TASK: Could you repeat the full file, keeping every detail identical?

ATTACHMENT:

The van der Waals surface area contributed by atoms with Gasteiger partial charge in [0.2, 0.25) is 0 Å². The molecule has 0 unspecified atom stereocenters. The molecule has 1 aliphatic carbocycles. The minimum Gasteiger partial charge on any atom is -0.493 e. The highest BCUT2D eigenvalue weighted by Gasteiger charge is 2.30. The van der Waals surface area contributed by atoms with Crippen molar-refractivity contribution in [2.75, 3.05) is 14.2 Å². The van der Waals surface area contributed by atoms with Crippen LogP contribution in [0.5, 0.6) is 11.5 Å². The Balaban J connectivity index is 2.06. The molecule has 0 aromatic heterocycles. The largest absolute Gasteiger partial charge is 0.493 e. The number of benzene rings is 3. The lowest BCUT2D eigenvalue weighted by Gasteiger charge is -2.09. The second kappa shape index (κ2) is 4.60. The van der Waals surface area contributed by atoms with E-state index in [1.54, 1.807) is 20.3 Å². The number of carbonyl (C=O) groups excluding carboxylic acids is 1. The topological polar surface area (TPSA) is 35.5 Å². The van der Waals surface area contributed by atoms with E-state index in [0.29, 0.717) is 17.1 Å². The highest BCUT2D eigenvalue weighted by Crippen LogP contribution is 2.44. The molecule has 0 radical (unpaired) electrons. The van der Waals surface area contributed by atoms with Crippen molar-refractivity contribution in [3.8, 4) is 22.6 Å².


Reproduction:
The van der Waals surface area contributed by atoms with Gasteiger partial charge in [0.2, 0.25) is 0 Å². The molecule has 0 unspecified atom stereocenters. The molecule has 1 aliphatic carbocycles. The minimum Gasteiger partial charge on any atom is -0.493 e. The highest BCUT2D eigenvalue weighted by Gasteiger charge is 2.30. The van der Waals surface area contributed by atoms with Crippen molar-refractivity contribution in [2.75, 3.05) is 14.2 Å². The van der Waals surface area contributed by atoms with Crippen LogP contribution in [0.5, 0.6) is 11.5 Å². The Balaban J connectivity index is 2.06. The molecule has 0 aromatic heterocycles. The largest absolute Gasteiger partial charge is 0.493 e. The number of benzene rings is 3. The lowest BCUT2D eigenvalue weighted by Gasteiger charge is -2.09. The second kappa shape index (κ2) is 4.60. The van der Waals surface area contributed by atoms with E-state index in [1.54, 1.807) is 20.3 Å². The number of carbonyl (C=O) groups excluding carboxylic acids is 1. The topological polar surface area (TPSA) is 35.5 Å². The van der Waals surface area contributed by atoms with E-state index in [0.29, 0.717) is 17.1 Å². The highest BCUT2D eigenvalue weighted by Crippen LogP contribution is 2.44. The molecule has 0 radical (unpaired) electrons. The van der Waals surface area contributed by atoms with Crippen molar-refractivity contribution in [3.8, 4) is 22.6 Å².